Tracking Experiments

Track your ML experiments

Experiment Tracking

When training models, you often need to run hundreds of experiments with different types of models and different hyperparameters to find what works best. Keeping track of every experiment and how each design decision affected the model performance is hardly feasible without additional tools. That is why experiment trackers like TensorBoard, Weights & Biases, or MLflow are often one of the first contact points ML practitioners have with MLOps as they progress through their ML journey. In addition, these tools are invaluable for larger ML teams, as they allow them to share experiment results and collaborate during experimentation.
Since there are many excellent experiment tracking tools, we should aim to prevent vendor lock-in by writing modular ML code that allows us to switch between different tools easily. That is precisely what ZenML does for us.

MLflow Experiment Tracking

MLflow is an amazing open-source MLOps platform that provides powerful tools to handle various ML lifecycle steps, such as experiment tracking, code packaging, model deployment, and more.
To integrate the MLFlow experiment tracker into our previously defined ZenML pipeline, we can use MLflow's mlflow.sklearn.autolog() feature to automatically log all relevant attributes and metrics of our model to MLflow. By adding the appropriate settings on top of the function, ZenML then automatically initializes MLflow and takes care of the rest for us.
To run our MLflow pipelines with ZenML, we first need to add MLflow into our ZenML MLOps stack. We first register a new experiment tracker with ZenML.
# Register the MLflow experiment tracker
zenml experiment-tracker register mlflow_tracker --flavor=mlflow

Alternative Tool: Weights & Biases

Of course, MLflow is not the only tool you can use for experiment tracking. We could achieve the same with another experiment tracking tool: Weights & Biases. (You will need a Weights & Biases account, which you can set up for free here.)
In order to register your new experiment tracker, you then need to define the three variables below to authorize yourself in W&B and to tell ZenML which entity/project you want to log to:
  • WANDB_API_KEY: your API key, which you can retrieve at https://wandb.ai/authorize. Make sure never to share this key (in particular, make sure to remove the key before pushing this notebook to any public Git repositories!).
  • WANDB_ENTITY: the entity (team or user) that owns the project you want to log to. If you are using W&B alone, just use your username here.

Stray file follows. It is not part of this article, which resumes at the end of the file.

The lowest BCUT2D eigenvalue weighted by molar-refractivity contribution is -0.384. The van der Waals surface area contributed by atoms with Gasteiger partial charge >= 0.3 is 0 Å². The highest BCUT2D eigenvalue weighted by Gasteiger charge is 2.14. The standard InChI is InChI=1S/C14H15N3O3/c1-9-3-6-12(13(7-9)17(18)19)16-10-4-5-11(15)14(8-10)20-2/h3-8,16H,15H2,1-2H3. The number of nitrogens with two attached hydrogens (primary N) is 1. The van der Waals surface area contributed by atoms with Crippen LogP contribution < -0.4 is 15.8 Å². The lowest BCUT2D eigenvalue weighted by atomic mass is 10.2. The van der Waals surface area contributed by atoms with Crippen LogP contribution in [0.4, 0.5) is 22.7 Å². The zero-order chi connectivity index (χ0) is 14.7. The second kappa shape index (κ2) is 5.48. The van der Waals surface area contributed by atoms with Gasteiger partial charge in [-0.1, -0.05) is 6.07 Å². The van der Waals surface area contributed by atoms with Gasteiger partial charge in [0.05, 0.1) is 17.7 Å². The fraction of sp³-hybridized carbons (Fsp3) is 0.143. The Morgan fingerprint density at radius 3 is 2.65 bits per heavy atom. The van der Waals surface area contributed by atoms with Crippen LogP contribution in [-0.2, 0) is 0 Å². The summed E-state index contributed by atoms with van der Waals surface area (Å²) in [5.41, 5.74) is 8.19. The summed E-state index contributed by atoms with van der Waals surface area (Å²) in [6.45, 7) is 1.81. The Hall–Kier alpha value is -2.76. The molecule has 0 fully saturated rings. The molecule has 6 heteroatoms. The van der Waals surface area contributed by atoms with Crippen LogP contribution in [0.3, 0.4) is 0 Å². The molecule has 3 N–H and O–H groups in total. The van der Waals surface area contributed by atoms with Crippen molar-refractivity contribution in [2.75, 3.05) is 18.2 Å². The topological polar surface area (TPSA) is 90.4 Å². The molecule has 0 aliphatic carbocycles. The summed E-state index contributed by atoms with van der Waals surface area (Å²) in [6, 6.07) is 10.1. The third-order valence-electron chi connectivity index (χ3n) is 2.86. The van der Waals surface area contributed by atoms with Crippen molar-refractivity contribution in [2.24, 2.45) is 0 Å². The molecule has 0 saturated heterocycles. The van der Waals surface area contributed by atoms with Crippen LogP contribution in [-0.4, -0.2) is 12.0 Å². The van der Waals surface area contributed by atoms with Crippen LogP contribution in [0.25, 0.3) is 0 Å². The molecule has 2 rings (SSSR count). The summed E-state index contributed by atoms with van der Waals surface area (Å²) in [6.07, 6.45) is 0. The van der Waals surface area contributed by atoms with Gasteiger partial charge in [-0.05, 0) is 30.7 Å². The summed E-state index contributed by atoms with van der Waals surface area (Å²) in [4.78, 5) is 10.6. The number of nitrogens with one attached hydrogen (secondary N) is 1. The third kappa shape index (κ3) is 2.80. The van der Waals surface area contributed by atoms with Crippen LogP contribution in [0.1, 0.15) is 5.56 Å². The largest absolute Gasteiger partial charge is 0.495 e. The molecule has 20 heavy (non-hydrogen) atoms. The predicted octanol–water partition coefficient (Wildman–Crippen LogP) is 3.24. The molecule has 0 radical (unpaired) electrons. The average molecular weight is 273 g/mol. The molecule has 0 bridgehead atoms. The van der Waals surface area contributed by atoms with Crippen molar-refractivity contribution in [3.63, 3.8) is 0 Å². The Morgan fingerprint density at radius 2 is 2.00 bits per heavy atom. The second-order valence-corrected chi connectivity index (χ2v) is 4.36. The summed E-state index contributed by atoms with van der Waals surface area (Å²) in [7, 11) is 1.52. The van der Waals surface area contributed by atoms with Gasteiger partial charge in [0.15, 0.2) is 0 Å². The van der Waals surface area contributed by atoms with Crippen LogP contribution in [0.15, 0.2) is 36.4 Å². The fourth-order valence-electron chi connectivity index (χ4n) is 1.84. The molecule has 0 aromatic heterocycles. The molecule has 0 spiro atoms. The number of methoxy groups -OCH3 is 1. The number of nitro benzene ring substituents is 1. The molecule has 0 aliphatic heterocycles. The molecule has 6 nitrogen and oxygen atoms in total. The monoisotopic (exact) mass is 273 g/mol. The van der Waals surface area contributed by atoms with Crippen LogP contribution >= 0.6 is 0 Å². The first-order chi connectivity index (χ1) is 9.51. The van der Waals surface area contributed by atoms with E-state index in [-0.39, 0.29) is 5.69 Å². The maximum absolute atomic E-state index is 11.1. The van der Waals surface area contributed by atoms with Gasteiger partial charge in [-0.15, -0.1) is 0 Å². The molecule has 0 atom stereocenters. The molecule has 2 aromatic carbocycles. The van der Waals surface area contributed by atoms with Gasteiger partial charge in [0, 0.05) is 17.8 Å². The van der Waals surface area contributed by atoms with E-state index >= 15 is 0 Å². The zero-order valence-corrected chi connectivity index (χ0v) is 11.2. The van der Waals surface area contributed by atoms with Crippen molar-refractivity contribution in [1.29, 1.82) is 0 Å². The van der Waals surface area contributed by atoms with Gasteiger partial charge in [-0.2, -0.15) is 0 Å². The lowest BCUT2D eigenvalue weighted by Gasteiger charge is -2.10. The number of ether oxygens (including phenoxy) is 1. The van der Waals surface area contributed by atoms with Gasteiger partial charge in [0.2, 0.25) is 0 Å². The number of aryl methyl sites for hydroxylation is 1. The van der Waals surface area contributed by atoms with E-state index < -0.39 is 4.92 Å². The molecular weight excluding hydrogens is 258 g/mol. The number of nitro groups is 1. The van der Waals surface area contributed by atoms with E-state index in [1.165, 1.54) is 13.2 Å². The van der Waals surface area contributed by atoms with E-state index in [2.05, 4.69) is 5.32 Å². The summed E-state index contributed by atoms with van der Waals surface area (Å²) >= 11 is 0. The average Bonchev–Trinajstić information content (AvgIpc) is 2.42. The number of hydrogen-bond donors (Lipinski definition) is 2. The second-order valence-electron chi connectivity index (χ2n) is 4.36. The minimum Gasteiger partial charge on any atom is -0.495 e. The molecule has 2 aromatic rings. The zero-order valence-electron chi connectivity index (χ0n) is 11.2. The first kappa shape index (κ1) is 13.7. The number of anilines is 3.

• WANDB_PROJECT: the name of the W&B project you want to log to. If you have never used W&B before or want to start a new project, simply type the new project name here, e.g., "zenbytes".
WANDB_API_KEY = None # TODO: replace this with your W&B API key
WANDB_ENTITY = None # TODO: replace this with your W&B entity name
WANDB_PROJECT = "zenbytes" # TODO: replace this with your W&B project name (if you want to log to a specific project)
# Register the W&B experiment tracker
zenml experiment-tracker register wandb_tracker --flavor=wandb --api_key={WANDB_API_KEY} --entity={WANDB_ENTITY} --project_name={WANDB_PROJECT}
# Create a new MLOps stack with W&B experiment tracker in it & make it the active stack
zenml stack register wandb_stack -m default -a default -o default -e wandb_tracker --set
The main difference to the MLflow example before is that W&B has no sklearn autolog functionality. Instead, we need to call wandb.log(...) for each value we want to log to Weights & Biases.
Note that even though Weights & Biases is used in different steps within a pipeline, ZenML handles initializing everything and ensures that the experiment name is the same as the pipeline name and that the experiment run name is the same as the pipeline run name. This establishes a lineage between pipelines in ZenML and experiments in wandb.
For a more detailed example of how to use Weights & Biases experiment tracking in your ZenML pipeline, see the ZenML wandb_tracking example.
To read a more detailed guide about how Experiment Trackers function in ZenML, click here.